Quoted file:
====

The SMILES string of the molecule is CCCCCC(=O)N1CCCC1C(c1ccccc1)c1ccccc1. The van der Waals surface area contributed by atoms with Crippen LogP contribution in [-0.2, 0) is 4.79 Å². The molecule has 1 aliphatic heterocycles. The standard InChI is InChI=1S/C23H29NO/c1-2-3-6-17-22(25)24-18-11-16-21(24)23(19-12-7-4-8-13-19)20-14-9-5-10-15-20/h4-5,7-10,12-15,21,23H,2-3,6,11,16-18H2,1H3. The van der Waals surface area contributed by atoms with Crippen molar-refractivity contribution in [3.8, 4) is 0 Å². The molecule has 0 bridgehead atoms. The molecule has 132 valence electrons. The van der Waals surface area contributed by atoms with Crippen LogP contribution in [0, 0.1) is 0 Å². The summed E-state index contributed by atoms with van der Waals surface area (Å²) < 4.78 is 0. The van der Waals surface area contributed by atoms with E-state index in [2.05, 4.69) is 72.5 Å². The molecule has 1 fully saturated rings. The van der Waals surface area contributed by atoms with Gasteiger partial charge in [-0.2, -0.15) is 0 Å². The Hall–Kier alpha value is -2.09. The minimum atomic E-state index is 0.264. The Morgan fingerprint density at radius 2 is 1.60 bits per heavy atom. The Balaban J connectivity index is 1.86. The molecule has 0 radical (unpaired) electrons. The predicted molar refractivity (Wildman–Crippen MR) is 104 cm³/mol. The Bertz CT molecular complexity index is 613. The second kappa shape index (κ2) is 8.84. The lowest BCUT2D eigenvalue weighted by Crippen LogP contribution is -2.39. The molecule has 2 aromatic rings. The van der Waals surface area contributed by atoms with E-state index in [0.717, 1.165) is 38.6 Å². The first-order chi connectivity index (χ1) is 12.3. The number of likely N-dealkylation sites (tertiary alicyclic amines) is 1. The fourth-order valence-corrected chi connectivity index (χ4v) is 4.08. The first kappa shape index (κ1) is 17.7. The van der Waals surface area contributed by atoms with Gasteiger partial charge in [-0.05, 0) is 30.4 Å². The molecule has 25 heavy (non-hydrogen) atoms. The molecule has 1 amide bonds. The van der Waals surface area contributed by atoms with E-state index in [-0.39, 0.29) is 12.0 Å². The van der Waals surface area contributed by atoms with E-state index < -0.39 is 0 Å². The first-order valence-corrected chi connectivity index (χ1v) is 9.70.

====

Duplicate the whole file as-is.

The SMILES string of the molecule is CCCCCC(=O)N1CCCC1C(c1ccccc1)c1ccccc1. The van der Waals surface area contributed by atoms with Crippen LogP contribution in [-0.2, 0) is 4.79 Å². The molecule has 1 aliphatic heterocycles. The standard InChI is InChI=1S/C23H29NO/c1-2-3-6-17-22(25)24-18-11-16-21(24)23(19-12-7-4-8-13-19)20-14-9-5-10-15-20/h4-5,7-10,12-15,21,23H,2-3,6,11,16-18H2,1H3. The van der Waals surface area contributed by atoms with Crippen molar-refractivity contribution in [3.8, 4) is 0 Å². The molecule has 0 bridgehead atoms. The molecule has 132 valence electrons. The van der Waals surface area contributed by atoms with Crippen LogP contribution in [0, 0.1) is 0 Å². The summed E-state index contributed by atoms with van der Waals surface area (Å²) < 4.78 is 0. The van der Waals surface area contributed by atoms with E-state index in [2.05, 4.69) is 72.5 Å². The molecule has 1 fully saturated rings. The van der Waals surface area contributed by atoms with Gasteiger partial charge in [-0.2, -0.15) is 0 Å². The Hall–Kier alpha value is -2.09. The minimum atomic E-state index is 0.264. The Morgan fingerprint density at radius 2 is 1.60 bits per heavy atom. The Balaban J connectivity index is 1.86. The molecule has 0 radical (unpaired) electrons. The predicted molar refractivity (Wildman–Crippen MR) is 104 cm³/mol. The Bertz CT molecular complexity index is 613. The second kappa shape index (κ2) is 8.84. The lowest BCUT2D eigenvalue weighted by Crippen LogP contribution is -2.39. The molecule has 2 aromatic rings. The van der Waals surface area contributed by atoms with E-state index in [0.717, 1.165) is 38.6 Å². The first-order chi connectivity index (χ1) is 12.3. The number of likely N-dealkylation sites (tertiary alicyclic amines) is 1. The fourth-order valence-corrected chi connectivity index (χ4v) is 4.08. The first kappa shape index (κ1) is 17.7. The van der Waals surface area contributed by atoms with Gasteiger partial charge in [-0.05, 0) is 30.4 Å². The molecule has 25 heavy (non-hydrogen) atoms. The molecule has 1 amide bonds. The van der Waals surface area contributed by atoms with E-state index in [-0.39, 0.29) is 12.0 Å². The van der Waals surface area contributed by atoms with E-state index < -0.39 is 0 Å². The first-order valence-corrected chi connectivity index (χ1v) is 9.70.